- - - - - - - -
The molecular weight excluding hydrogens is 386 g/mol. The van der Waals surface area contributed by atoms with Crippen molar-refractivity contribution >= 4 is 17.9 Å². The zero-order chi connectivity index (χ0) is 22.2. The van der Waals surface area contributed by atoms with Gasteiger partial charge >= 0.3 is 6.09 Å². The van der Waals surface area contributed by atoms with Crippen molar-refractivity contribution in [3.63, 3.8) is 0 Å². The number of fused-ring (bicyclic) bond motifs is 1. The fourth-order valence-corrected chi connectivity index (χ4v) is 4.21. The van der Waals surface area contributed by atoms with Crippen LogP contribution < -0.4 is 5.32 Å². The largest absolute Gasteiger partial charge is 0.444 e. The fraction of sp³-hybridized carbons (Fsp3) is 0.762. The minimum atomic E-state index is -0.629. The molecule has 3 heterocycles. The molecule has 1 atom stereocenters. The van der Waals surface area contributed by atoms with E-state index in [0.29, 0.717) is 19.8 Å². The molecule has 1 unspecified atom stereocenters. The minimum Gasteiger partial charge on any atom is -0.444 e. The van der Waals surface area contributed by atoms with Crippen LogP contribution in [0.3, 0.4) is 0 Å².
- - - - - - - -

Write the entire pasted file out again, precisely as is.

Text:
The molecular weight excluding hydrogens is 386 g/mol. The van der Waals surface area contributed by atoms with Crippen molar-refractivity contribution >= 4 is 17.9 Å². The zero-order chi connectivity index (χ0) is 22.2. The van der Waals surface area contributed by atoms with Gasteiger partial charge >= 0.3 is 6.09 Å². The van der Waals surface area contributed by atoms with Crippen molar-refractivity contribution in [3.63, 3.8) is 0 Å². The number of fused-ring (bicyclic) bond motifs is 1. The fourth-order valence-corrected chi connectivity index (χ4v) is 4.21. The van der Waals surface area contributed by atoms with Crippen LogP contribution < -0.4 is 5.32 Å². The largest absolute Gasteiger partial charge is 0.444 e. The fraction of sp³-hybridized carbons (Fsp3) is 0.762. The minimum atomic E-state index is -0.629. The molecule has 3 heterocycles. The molecule has 1 atom stereocenters. The van der Waals surface area contributed by atoms with E-state index in [0.29, 0.717) is 19.8 Å². The molecule has 1 unspecified atom stereocenters. The minimum Gasteiger partial charge on any atom is -0.444 e. The van der Waals surface area contributed by atoms with Crippen LogP contribution in [0.3, 0.4) is 0 Å².